A few years back and I don’t know exactly when, a group from southern California by the name of the Jurassic 5 released a short EP. The beats were undeniably tight and the emcees were dope. The J5 EP became an underground hip-hop favorite and underground music fans across genres, and even some mainstream, took notice. A few years later, J5 drops the full length, “Quality Control” and now they’re on MTV. I now use J5 as evidence that there is, in fact, hope for the mainstream.
Meanwhile, another group from Long Beach by the name of Ugly Duckling released a short EP. The beats were also tight and the emcees were also dope and on some chill old skool rock the party shit. “Fresh Mode” did not sell quite as well, despite being longer and having a better cover. It too became an underground favorite, but less so and with fewer fans in other genres taking notice. A few years later, Ugly Duckling drops the full length “Journey to Anywhere” and I don’t see any reason why they shouldn’t be on MTV too, especially because “Journey” is fresher than a sassy youngster on the set of an Irish Spring commercial.
“Journey to Anywhere” starts off with the adorably named “Introduckling,” which, at three and a half minutes, is rather long for an intro. And I am so thankful for this because it is easily among the best tracks of the album. “Fresh Mode” had one key problem: it drags a bit from the very beginning. “Introduckling,” however, is about as rowdy as UD gets… party people in the background spitting “U-G-L-Y” etc. The beat is mad nice and Andy and Dizzy both fucking destroy the track. (Dizzy: “Leave it up to me to put the B in B-Boy/I bring a point to yer ear like Leonard Nimoy/Dizzy Dustin is my nom de plume/in bloom on this Ugly introduction tune.”) By the time it was done, my neck hurt and I was fiending for the rest of the album. Maybe the best introduction cut I’ve ever heard.
The best part? “Journey to Anywhere” completely lives up to its dope introduction. Of the 14 tracks on the album, only a few are remotely forgettable. Lyrically, Andy Cooper and Dizzy Dustin haven’t changed much since back in the day, still kickin simple and witty lines like “Get this/I drop more lines than Tetris.” Wack, but in a good way… not many groups could get away with saying “Man, I come fresher than a moist towlette” in the first place. The chemistry between the two emcees is almost like that between Tip and Phife in the early days of ATCQ. Andy’s rhymes are a little more serious, while Dustin gets wackier with sillier punchlines and an extremely “white” voice. The balance works very well.
Ugly Duckling excels the most in their subject matter, which bounces all over the place. Cliched hip-hop topics, such as straight battle rhyme tracks and whining about commercial rap, play a surprisingly small role in the content. When it does appear, such as in the sarcastic “A Little Samba,” you aren’t sick of hearing about it (especially when every verse ends with “Why you livin with yer mama?”). “I Did It Like This,” the lead single, reminisces on the good ol’ days of rap, but not in a sad, what the fuck happened? style, more pointing out that they’re still, well, keeping it real. On “If You Wanna Know,” Andy and Diz talk about getting jumped, but the picture they paint is more cartoonish, making the idea more interesting. The rest of the subject matter explores new or rough lyrical terrain. The title track takes it even farther back, flipping rhymes about grade school. (Andy: “I went to Judy Blume’s for dinner/she wouldn’t let me budge/til I drank my ‘Freckle Juice’ to wash down the ‘Superfudge.'”) “Pick Up Lines” speaks for itself. “Eye On the Gold Chain” focuses on Young Einstein’s dookie gold chain. Word.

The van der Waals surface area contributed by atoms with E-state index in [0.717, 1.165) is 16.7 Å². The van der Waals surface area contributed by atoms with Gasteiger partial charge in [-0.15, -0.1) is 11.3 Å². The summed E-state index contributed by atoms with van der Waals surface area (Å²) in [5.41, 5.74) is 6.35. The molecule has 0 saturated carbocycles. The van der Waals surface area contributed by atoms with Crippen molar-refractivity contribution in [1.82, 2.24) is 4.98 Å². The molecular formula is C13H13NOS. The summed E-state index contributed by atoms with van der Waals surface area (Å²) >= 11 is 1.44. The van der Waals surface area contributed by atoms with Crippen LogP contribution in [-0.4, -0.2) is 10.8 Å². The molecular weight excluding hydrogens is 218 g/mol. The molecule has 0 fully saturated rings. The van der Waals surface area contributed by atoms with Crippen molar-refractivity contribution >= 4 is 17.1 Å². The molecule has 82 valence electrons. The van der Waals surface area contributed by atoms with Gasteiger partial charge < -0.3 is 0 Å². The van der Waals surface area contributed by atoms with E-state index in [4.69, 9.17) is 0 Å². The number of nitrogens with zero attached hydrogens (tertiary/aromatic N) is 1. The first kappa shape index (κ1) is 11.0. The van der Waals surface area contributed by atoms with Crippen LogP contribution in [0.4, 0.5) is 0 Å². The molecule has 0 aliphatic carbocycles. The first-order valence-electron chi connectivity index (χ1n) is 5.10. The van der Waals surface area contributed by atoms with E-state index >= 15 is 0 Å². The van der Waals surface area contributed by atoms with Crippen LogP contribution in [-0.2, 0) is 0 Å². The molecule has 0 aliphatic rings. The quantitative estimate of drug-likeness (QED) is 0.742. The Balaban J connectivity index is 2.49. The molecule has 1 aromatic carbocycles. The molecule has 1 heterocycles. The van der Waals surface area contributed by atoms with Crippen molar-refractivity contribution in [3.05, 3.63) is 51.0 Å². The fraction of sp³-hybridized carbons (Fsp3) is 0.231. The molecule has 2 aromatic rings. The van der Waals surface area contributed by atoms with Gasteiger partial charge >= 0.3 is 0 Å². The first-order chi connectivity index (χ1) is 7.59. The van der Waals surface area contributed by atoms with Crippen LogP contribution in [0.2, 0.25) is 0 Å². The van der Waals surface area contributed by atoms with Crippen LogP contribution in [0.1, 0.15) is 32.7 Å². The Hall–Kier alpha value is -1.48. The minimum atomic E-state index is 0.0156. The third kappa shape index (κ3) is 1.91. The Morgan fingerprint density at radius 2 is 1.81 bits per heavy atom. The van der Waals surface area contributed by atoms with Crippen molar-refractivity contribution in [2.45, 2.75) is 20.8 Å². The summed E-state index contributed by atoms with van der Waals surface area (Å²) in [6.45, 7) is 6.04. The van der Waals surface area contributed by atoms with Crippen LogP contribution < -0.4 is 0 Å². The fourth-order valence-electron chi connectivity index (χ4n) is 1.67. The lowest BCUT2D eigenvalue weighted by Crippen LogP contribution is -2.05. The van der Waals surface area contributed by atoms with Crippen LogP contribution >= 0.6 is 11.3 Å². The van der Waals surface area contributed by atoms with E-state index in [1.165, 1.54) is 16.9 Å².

“Eye on the Gold Chain” (a sequel of sorts to “Einstein’s Takin Off”) is another one of my favorite cuts on the album because Ugly Duckling’s DJ is responsible for so much of the dopeness of “Journey.” If the beats were nice on “Fresh Mode,” they are even better now. My picks, beatwise, are “A Little Samba,” “If You Wanna Know” and “Pick Up Lines.” More importantly, “Eye on the Gold Chain” showcases Einstein’s much improved scratch abilities. He always had beats… but, like J5 said on “LAUSD,” what is a DJ without the scratch? His cuts on the previously hyped “Introduckling” and on the hook for “Friday Night” are equally sick. Young Einstein has definitely made himself a force to be reckoned with.
All that being said, this album does have some drawbacks. First of all, sometimes Andy and Diz slip a lil bit and bite J5. For example, on “I Did It Like This” Andy spits “We take a beat and a rap/and then delete it to track/and keep repeating it back/til it’s complete and in tact.” Yeah, it’s tight, it’s not too often and they do have similar flows sometimes anyways, but it just sticks out so much sometimes. It’s not quite as bad as when Team Demolition used the hook “We gonna do something you never seen before/makin one emcee out the sound of four,” or something. It just grates on you after a while. Second, and more important, the whole innocence of the album feels somewhat wrong. There are so few references to violence, even in battle lines (if there are any – I’m not sure there are)… even “If You Wanna Know” takes getting robbed and makes it sound comical. It almost sounds like a cartoon. This doesn’t necessarily hurt the album, but some people may quesiton its purity, wondering if there has to be some element of ruggedness in all rap.
The fact that Ugly Duckling don’t seem hard at all (even though Diz used to drive around Compton’s Most Wanted) may be what is keeping them off the charts, while J5 soars. Regardless, I think anyone who appreciates dope beats, tight lyrics and everything else good about underground hip-hop will undoubtably dig “Journey to Anywhere.”